A Complete Guide To Biomedical Engineering


If using engineering skills to make a meaningful difference in people’s lives appeals to you, you may want to pursue a career in biomedical engineering. Biomedical engineers are responsible for creating some of the most vital medical equipment available today, including pacemakers that control heart rhythm and user-friendly blood sugar monitors.

Interest in this profession is often sparked by a desire to help save lives or the complex issues it confronts. A career in biomedical engineering offers a platform to impact the world significantly. In this article, we will learn more about the nature of biomedical engineering, the responsibilities of a biomedical engineer, potential earnings, and job prospects. This will allow you to decide whether getting a biomedical engineering degree from a renowned institution like the American International University is the right choice.

Biomedical Engineering Overview

Biomedical engineering involves the use of engineering concepts to address issues related to health and healthcare. By utilizing their understanding of engineering, biology, and healthcare, biomedical engineers develop medical devices and procedures to enhance human health. Frequently used examples of biomedical equipment encompass devices like pacemakers, blood glucose monitors, and prosthetic limbs.

Biomedical Engineering Versus Bioengineering

While the terms bioengineering and biomedical engineering might seem interchangeable and share many things in common, they have distinct differences. Bioengineering encompasses the application of engineering principles to a variety of biological systems, including agriculture, pharmaceuticals, and healthcare.

On the other hand, biomedical engineering is a specific branch of bioengineering that is exclusively concerned with leveraging engineering techniques for healthcare objectives, which includes the design of medical devices and the development of procedures to enhance health outcomes.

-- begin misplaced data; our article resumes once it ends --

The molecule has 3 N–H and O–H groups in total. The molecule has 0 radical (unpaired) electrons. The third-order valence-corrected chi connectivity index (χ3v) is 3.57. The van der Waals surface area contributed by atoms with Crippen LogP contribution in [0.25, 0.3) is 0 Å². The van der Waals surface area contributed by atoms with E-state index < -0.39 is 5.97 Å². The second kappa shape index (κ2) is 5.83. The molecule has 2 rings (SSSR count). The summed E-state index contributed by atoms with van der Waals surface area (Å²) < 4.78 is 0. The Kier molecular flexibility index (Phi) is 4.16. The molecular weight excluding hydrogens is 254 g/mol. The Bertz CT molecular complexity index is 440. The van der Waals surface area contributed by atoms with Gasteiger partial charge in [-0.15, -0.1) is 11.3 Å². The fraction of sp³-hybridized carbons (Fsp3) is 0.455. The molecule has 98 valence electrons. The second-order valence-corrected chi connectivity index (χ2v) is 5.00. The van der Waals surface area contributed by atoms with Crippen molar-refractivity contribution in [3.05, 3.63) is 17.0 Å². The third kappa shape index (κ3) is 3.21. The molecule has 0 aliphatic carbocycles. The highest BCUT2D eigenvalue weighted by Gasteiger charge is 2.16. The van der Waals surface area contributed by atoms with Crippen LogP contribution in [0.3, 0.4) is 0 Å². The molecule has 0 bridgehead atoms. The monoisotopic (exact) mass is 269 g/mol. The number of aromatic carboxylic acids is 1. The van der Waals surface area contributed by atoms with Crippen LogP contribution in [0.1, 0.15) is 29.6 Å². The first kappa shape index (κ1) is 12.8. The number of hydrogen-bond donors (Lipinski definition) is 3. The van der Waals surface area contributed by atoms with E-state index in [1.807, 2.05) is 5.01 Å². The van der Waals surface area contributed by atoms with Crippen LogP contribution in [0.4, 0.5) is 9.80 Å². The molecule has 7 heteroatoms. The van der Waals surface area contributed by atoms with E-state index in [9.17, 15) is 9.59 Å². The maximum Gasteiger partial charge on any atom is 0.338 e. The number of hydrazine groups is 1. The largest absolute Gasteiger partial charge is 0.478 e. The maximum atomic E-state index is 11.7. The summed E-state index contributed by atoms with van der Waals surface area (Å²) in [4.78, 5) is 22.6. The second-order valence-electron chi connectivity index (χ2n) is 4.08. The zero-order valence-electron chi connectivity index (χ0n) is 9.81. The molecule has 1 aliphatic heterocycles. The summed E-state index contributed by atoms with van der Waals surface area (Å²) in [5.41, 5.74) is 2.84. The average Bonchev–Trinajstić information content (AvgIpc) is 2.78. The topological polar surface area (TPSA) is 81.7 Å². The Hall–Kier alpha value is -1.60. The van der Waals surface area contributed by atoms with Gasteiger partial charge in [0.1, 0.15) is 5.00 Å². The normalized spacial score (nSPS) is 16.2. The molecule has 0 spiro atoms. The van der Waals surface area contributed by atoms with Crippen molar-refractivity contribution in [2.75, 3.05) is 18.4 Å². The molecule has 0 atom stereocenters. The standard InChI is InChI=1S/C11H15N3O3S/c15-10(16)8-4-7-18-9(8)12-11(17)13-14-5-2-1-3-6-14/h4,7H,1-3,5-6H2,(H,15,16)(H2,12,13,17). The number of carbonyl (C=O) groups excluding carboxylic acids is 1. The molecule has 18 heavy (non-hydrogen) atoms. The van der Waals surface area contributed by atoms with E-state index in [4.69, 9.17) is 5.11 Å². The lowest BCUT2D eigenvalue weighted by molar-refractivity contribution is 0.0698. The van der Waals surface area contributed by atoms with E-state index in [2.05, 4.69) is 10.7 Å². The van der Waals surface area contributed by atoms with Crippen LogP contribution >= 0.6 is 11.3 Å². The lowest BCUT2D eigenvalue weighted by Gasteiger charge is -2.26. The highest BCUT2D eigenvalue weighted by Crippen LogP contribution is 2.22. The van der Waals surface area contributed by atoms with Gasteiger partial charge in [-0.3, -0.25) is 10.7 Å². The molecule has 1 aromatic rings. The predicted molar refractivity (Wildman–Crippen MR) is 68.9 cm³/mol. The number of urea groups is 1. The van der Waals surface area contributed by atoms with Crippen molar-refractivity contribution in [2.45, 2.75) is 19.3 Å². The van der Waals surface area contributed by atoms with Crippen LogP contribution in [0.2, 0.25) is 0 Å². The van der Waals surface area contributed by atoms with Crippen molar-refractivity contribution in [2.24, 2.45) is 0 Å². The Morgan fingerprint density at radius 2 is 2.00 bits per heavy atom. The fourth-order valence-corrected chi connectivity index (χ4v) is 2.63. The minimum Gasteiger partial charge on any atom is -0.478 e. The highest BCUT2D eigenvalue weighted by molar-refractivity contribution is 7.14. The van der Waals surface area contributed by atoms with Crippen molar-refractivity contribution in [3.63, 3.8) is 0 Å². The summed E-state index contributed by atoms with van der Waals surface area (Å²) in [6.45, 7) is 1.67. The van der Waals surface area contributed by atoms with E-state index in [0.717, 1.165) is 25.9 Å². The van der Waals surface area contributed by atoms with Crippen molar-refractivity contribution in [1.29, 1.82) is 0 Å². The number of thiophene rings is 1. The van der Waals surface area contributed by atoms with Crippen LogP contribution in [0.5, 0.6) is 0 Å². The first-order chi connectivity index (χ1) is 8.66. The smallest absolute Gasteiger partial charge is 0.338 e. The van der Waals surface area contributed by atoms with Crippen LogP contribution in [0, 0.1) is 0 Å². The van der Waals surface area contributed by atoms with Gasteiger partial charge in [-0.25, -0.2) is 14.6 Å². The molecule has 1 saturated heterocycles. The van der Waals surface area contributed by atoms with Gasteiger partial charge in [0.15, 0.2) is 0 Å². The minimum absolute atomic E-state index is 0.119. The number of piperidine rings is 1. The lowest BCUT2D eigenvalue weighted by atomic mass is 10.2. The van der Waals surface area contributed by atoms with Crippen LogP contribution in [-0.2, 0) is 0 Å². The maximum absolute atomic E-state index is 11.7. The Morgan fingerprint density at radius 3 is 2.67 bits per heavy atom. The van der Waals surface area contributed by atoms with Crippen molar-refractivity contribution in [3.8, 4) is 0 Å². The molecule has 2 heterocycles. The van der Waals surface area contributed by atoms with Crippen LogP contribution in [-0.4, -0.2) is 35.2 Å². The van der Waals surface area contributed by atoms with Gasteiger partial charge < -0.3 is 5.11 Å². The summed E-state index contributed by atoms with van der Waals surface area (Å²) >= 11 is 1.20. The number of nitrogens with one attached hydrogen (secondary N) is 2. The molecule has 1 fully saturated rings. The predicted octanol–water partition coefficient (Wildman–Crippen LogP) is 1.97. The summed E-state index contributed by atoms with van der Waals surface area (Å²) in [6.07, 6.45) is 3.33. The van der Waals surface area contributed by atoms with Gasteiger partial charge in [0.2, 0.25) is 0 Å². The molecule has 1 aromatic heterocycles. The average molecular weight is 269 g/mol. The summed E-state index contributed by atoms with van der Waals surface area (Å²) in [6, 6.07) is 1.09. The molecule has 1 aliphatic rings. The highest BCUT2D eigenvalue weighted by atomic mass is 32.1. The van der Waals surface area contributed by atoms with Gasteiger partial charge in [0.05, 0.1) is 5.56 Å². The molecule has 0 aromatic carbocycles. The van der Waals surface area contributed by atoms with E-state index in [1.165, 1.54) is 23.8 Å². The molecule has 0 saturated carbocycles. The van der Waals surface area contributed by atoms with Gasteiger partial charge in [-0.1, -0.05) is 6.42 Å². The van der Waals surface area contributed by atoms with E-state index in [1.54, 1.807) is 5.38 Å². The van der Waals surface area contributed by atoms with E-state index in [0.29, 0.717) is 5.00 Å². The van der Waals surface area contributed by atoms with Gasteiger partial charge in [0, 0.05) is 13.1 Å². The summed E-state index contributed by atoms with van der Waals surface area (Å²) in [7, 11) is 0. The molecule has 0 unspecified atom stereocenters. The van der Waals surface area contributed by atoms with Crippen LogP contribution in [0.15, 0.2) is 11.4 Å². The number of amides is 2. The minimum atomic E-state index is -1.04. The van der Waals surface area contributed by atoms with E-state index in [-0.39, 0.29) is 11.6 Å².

Biomedical Engineer Job Role

Utilizing their expertise in engineering, biomedical engineers develop medical instruments, procedures, and systems intended for healing, managing, or enhancing health conditions. Though the specific tasks a biomedical engineer carries out daily can differ based on the project. Some typical duties include:

  • Engineering medical tools, like pacemakers or prosthetic limbs
  • Fixing and setting up medical apparatus and equipment
  • Undertaking novel research on current biomedical devices and biological mechanisms
  • Educating healthcare professionals on how to operate newly introduced medical equipment

Biomedical Engineer Salary

Biomedical engineers typically earn a salary that is above average. As reported by the United States Bureau of Labor Statistics (BLS), the median yearly wage for bioengineers and biomedical engineers was approximately $97,410 in May 2021. The projected job growth rate is 10% between 2021 and 2031 which is around 1,200 new job openings yearly.

How to Pursue a Career In Biomedical Engineering

1.   Get a Degree

About 65% of biomedical engineers hold a bachelor’s degree, 16% possess a master’s degree, and 12%  have an associate degree. Typically, biomedical engineers pursue studies in biomedical engineering, electrical engineering, or mechanical engineering.

2.   Acquire the Necessary Skills